Is osteochondroma dangerous?

Is osteochondroma dangerous? An osteochondroma is a benign (noncancerous) tumor that develops during childhood or adolescence. It is an abnormal growth that forms on the surface of a bone near the growth plate. Growth plates are areas of developing cartilage tissue near the ends of long bones in children.

Is osteochondroma serious? Osteochondromas are benign lesions that do not affect life expectancy. However, the risk of malignant transformation (to secondary chondrosarcoma) should be taken onto consideration, especially in cases of multiple exostoses.

Should an osteochondroma be removed? Osteochondromas that are not causing problems do not need to be removed. However, if any osteochondroma is causing pain or getting much bigger, your doctor may recommend surgical removal.

Is osteochondroma surgery dangerous? For example, if an osteochondroma occurs in close proximity to the bone’s growth plate, surgical interference in the area could affect how the bone grows. The child should continue to be seen by a doctor, since a very small number of osteochondromas (1 percent) can develop into cancerous (malignant) tumors.

Is osteochondroma dangerous? – Related Questions

How often do Osteochondromas become cancerous?

Osteochondroma Types. Osteochondroma is rare, appearing in only two or three individuals per million each year. But in its benign form (single tumor osteochondroma), it is considered one of the more common subtypes, appearing in 35 to 40 percent of total cases.

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Can osteochondroma turn cancerous?

Although it is rare for an osteochondroma to change into a cancerous tumor, it is possible. In adults, a thick covering of cartilage over the tumor is one sign of such a change. A tumor in an adult patient should be checked for cancer if it is enlarging or has become painful. Biopsy.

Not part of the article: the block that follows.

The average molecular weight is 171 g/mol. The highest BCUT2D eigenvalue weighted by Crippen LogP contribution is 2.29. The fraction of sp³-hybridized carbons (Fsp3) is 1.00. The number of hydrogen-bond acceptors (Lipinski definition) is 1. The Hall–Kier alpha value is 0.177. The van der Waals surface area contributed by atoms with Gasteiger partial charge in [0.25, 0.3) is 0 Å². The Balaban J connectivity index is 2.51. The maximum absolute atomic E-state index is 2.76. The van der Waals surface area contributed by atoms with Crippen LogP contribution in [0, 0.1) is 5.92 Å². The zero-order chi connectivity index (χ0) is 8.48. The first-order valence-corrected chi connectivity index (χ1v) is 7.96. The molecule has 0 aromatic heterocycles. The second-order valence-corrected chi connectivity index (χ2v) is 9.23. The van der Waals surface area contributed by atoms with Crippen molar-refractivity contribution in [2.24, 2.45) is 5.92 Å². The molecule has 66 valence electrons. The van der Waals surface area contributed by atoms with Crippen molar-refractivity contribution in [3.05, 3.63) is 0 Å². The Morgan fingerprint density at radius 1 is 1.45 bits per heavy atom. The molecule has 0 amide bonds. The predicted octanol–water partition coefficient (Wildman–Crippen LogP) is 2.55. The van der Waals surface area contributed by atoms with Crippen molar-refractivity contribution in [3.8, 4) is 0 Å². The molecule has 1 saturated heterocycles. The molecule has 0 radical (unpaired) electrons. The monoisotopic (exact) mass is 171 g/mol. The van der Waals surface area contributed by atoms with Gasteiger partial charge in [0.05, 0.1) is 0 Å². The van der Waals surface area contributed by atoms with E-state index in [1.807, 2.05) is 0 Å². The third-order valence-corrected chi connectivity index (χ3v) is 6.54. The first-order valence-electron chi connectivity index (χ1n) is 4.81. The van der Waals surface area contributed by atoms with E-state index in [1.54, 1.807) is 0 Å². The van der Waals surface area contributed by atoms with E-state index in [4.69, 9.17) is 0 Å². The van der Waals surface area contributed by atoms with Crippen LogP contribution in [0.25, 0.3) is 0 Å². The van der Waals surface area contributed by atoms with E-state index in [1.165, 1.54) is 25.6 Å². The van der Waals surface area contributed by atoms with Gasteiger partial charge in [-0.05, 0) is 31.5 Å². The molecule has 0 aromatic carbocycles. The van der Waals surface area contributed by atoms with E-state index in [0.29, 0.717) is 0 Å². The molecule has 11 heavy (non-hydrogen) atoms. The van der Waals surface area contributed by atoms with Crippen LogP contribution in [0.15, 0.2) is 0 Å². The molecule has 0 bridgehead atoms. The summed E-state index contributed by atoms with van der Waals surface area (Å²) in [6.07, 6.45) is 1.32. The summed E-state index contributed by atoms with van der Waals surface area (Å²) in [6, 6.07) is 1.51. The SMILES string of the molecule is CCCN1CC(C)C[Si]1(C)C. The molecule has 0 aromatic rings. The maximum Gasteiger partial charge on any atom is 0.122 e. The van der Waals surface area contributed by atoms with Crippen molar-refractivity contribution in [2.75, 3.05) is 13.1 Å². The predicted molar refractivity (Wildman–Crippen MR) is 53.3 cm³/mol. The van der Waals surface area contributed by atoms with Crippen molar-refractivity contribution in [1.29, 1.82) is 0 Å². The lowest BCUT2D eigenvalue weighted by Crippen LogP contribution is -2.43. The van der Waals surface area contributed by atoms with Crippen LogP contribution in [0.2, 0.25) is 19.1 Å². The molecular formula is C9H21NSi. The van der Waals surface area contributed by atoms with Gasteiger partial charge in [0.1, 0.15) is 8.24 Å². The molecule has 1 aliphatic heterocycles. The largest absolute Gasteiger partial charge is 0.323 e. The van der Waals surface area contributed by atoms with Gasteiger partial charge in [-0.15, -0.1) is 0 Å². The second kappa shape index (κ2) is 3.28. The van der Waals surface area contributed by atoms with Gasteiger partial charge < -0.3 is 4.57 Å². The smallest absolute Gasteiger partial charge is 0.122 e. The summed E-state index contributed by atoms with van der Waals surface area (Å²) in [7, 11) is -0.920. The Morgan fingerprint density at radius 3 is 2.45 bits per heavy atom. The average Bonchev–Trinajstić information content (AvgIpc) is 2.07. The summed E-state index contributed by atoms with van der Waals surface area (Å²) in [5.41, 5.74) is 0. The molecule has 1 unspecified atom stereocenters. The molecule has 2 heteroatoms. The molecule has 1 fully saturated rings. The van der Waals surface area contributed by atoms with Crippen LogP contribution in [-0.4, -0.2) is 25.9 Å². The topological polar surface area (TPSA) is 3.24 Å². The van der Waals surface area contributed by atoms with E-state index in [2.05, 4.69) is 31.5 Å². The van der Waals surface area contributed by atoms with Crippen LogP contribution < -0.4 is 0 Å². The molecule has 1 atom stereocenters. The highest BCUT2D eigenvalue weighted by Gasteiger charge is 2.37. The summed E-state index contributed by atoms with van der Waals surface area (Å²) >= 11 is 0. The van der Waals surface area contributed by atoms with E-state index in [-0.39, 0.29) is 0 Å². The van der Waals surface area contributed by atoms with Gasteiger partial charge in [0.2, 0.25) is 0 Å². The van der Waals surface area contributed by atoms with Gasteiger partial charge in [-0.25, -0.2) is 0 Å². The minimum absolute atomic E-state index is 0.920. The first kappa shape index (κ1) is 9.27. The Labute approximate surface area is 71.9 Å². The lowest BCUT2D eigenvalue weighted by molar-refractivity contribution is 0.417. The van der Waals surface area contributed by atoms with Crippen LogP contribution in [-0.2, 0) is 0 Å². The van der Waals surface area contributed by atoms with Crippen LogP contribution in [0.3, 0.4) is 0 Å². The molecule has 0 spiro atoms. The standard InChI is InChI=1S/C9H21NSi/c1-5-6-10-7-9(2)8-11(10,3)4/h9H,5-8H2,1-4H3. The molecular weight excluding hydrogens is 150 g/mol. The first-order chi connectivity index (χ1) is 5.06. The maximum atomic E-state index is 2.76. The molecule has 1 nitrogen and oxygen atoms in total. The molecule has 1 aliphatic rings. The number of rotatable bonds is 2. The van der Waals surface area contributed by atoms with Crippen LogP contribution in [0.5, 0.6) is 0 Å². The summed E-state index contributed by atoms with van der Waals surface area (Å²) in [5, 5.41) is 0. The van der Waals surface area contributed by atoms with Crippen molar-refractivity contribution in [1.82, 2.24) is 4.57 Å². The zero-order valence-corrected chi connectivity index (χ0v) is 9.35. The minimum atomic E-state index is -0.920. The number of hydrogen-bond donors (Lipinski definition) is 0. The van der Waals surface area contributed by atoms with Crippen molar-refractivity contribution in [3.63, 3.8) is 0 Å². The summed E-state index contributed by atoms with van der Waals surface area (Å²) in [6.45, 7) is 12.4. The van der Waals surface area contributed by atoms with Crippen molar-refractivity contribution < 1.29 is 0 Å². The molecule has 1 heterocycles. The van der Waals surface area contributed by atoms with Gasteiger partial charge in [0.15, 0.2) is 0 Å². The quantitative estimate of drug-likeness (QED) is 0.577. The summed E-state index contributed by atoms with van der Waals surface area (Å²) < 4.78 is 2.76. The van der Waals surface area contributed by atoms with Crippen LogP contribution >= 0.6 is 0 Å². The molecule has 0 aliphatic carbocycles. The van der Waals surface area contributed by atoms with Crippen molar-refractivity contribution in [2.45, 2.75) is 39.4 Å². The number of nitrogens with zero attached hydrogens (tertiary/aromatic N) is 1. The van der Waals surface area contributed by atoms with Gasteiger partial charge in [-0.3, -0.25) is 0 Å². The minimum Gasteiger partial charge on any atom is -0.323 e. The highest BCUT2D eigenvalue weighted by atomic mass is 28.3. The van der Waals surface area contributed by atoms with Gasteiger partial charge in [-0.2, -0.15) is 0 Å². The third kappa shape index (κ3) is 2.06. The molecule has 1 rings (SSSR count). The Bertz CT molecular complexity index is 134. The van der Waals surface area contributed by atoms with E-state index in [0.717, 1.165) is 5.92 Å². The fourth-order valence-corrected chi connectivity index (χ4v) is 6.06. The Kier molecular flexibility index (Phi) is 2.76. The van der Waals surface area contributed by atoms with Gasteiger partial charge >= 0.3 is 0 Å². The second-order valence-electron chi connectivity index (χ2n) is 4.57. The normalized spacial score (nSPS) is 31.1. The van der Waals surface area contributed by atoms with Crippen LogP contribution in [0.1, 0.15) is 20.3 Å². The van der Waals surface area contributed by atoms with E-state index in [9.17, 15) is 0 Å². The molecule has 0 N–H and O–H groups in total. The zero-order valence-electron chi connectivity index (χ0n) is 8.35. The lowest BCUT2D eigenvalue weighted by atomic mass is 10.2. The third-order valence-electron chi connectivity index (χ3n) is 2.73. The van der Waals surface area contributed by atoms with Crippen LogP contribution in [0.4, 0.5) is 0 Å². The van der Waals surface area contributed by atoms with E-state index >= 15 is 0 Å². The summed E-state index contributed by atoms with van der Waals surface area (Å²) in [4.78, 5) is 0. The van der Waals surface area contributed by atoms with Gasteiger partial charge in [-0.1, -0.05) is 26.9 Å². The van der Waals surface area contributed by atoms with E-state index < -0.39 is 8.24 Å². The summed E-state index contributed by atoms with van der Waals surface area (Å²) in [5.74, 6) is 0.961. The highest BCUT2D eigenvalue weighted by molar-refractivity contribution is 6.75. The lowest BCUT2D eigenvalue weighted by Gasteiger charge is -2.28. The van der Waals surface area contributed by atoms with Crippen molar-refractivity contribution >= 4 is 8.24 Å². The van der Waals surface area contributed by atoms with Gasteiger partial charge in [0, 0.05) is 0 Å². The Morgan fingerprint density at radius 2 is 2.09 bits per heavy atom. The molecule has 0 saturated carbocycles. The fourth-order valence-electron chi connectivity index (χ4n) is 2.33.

Is osteochondroma genetic disorder?

Hereditary multiple osteochondromas is inherited as an autosomal dominant genetic condition and is associated with abnormalities (mutations) in the EXT1or EXT2 gene. Hereditary multiple osteochondromas was formerly called hereditary multiple exostoses.

Can an osteochondroma shrink?

Objective: Osteochondromas are the most common benign bone tumors, and thus far, their spontaneous shrinkage is considered a rare phenomenon.

What does osteochondroma look like?

An osteochondroma looks like a bony projection on the external surface of a bone, like a bony mushroom on a stalk, usually near a growth plate area. It can occur in any bone but is seen most often around the knee or upper arm. This tumor generally grows with the child and stops growing once the child completes puberty.

How long does it take to recover from osteochondroma surgery?

It is normal for there to be some residual swelling and bruising at this time and it may take a few weeks more before returning to normal sports and activities. Sometimes some physio is needed to help get the joint moving and the muscles to recover, but it would usually take about 6 weeks in total to return to normal.

Is osteochondroma a bone spur?

An exostosis, also called a bony spur or osteoma, occurs when a bony growth extend beyond a bone’s usual smooth surface. Exostosis can cause chronic pain or irritation, depending on its size and location. Sometimes, cartilage will grow over an area of exostosis, which is called osteochondroma.

How do you stop bone growth?

Eat a well-rounded diet with plenty of calcium and vitamin D to protect your bones. Do regular weight-bearing exercises like walking or stair climbing to keep your bones strong. Try to keep the extra pounds off.

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Who is most at risk for osteosarcoma?